In the case of using a digital identity to respond to the COVID19 pandemic, North Dakota’s contact-tracing app, Care-19, provides a warning example. It was found that the app was covertly sending location and advertising data to third parties. This again creates an issue of trust as a major issue for all contact tracing apps will be getting people to use them.

The same technology that is currently being used to track people during the coronavirus pandemic could also be abused. Government officials in China have already started using facial recognition software to identify people going out in their pajamas, which is considered an uncivilized behavior. The rulebreakers’ pictures were posted online as a form of public shaming. But this is example is benign when considering the more obvious reasons why an authoritative government would have an interest in implementing a unified identity to track its citizens.

Are the risks worth the benefits?

As our digital identities evolve, there is a need to balance the benefits they provide with the risks they create. 

The first step to make this work is to avoid monolithic systems, which have a single point of failure and a single point of abuse. These systems provide high assurance in identifying an individual, but can also be a double- edged sword and over-identify. 

This is what has happened with Social Security Numbers and the US credit system. This information has proven far too easy to obtain and abuse that it has now created the basis for a whole identity-theft industry to be built around it.

The answer: contextual integrity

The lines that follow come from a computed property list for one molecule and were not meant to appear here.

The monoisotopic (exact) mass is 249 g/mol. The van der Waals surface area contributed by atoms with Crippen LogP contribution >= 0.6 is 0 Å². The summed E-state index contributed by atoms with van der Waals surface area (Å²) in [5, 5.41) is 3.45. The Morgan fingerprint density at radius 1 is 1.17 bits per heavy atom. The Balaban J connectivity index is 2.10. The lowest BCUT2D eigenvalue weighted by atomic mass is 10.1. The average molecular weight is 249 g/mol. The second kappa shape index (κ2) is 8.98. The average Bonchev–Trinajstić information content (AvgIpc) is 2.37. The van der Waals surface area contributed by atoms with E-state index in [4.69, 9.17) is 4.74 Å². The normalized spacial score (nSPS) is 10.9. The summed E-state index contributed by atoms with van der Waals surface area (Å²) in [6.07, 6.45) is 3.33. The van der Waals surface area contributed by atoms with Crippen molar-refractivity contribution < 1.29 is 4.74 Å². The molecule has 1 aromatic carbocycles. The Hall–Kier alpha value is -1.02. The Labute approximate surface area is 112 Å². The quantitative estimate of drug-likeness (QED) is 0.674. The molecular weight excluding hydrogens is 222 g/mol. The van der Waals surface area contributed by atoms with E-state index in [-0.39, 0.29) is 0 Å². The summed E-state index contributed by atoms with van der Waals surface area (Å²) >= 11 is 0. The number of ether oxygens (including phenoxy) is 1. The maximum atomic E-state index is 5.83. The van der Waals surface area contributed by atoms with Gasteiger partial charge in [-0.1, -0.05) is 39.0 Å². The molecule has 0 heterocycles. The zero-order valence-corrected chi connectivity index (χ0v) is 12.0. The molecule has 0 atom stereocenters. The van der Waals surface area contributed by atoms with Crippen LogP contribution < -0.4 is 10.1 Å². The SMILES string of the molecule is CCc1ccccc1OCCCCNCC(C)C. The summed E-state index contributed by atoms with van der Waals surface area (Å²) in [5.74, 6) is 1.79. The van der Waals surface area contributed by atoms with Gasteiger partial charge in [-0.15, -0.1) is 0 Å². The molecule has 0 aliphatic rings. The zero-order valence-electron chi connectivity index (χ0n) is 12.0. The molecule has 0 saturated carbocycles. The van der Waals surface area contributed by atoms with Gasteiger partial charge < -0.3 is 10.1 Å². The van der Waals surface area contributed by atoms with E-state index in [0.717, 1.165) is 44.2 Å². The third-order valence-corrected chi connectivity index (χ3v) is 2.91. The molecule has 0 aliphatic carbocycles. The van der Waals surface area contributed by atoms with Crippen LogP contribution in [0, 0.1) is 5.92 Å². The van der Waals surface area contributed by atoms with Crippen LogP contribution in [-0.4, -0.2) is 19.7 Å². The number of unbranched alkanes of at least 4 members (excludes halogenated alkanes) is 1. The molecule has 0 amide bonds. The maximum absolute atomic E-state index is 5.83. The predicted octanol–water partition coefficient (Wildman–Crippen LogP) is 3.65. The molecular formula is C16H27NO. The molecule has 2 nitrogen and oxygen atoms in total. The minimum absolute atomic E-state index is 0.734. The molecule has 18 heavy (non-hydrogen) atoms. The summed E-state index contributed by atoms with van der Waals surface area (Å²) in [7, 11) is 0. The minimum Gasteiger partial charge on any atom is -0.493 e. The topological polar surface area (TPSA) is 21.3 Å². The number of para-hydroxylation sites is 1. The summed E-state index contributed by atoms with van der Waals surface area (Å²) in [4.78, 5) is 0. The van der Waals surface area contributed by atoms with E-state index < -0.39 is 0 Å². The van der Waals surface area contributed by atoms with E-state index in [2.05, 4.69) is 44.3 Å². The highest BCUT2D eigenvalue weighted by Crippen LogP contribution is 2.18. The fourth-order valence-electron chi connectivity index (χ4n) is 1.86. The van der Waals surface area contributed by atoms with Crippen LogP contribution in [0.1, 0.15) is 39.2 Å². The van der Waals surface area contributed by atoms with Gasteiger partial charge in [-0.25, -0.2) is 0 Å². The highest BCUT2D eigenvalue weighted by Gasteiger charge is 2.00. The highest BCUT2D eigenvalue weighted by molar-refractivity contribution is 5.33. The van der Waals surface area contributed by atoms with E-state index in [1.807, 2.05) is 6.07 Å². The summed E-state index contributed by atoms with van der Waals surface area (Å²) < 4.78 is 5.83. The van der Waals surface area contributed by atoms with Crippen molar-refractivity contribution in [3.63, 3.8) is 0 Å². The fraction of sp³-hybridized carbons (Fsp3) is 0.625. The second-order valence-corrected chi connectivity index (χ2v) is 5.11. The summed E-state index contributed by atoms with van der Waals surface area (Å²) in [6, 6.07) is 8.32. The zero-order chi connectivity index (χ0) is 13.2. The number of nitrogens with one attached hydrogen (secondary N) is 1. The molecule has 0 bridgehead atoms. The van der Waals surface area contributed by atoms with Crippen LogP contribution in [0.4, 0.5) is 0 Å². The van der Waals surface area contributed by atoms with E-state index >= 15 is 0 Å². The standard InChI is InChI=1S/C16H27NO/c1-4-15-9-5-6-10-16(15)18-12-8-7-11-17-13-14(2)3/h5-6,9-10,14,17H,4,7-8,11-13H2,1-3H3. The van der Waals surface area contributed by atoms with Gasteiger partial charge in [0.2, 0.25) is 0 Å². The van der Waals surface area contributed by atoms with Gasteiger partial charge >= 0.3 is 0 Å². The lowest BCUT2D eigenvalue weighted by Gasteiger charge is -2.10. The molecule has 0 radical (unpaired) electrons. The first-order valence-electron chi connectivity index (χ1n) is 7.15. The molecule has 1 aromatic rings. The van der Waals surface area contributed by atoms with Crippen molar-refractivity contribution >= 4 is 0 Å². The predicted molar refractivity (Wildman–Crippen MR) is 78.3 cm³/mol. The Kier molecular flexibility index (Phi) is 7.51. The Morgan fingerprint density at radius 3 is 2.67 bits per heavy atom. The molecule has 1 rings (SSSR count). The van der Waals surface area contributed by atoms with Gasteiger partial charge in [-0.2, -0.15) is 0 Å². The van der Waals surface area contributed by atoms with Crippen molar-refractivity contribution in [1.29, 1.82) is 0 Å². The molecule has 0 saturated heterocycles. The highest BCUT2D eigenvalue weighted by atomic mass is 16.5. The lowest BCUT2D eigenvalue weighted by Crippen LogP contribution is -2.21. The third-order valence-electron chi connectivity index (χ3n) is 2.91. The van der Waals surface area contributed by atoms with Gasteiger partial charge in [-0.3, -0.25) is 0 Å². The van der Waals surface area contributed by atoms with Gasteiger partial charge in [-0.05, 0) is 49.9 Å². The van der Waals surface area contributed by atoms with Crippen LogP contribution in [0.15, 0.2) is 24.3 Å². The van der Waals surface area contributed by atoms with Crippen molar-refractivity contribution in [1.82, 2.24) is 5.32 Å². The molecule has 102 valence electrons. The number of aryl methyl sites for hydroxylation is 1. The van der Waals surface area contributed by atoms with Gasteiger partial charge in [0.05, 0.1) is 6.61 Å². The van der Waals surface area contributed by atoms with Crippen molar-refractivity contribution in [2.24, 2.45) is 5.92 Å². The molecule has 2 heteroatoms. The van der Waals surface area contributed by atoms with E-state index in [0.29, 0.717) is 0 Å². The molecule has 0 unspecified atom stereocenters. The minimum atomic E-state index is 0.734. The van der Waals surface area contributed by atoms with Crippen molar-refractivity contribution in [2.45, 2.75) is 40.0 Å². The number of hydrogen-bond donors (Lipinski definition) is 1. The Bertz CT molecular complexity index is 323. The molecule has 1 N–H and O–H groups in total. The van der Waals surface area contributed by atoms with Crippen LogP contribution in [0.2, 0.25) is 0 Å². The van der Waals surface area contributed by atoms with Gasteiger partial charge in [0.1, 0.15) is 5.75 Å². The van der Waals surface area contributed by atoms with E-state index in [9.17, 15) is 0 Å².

One key to approaching this problem is the idea of contextual integrity, as proposed by Helen Nissenbaum. The idea is that only the minimal required identity information is provided to the requestor based, on the context of the request. For example, a healthcare provider may need to know a person’s sex and weight, but a retail provider would not. Conversely a retail provider may need to know a person’s income as reported on tax forms in order to extend credit, but a healthcare provider may not need to know this.

Smartphones have started to become the first platform to enable this type of functionality. However, as smartphones have become a de-facto digital identity for almost everyone, there are concerns about how much personal data is being shared with third parties without the person’s consent and knowledge.

Ultimately, to address these privacy concerns, it is necessary to implement the idea of a self-sovereign identity along with contextual integrity within these systems. A person should be able to own and control all aspects of their identity. They should control which information is shared, where it is held and – most importantly – when it is forgotten. Individuals shouldn’t be asked to give up their control over their identity to any one single organization.

We, as individuals should be pushing for these changes, going back to the basics of freedom that were obvious before the modern age of technology – we own who we are, and we owe it to ourselves to take this issue very seriously.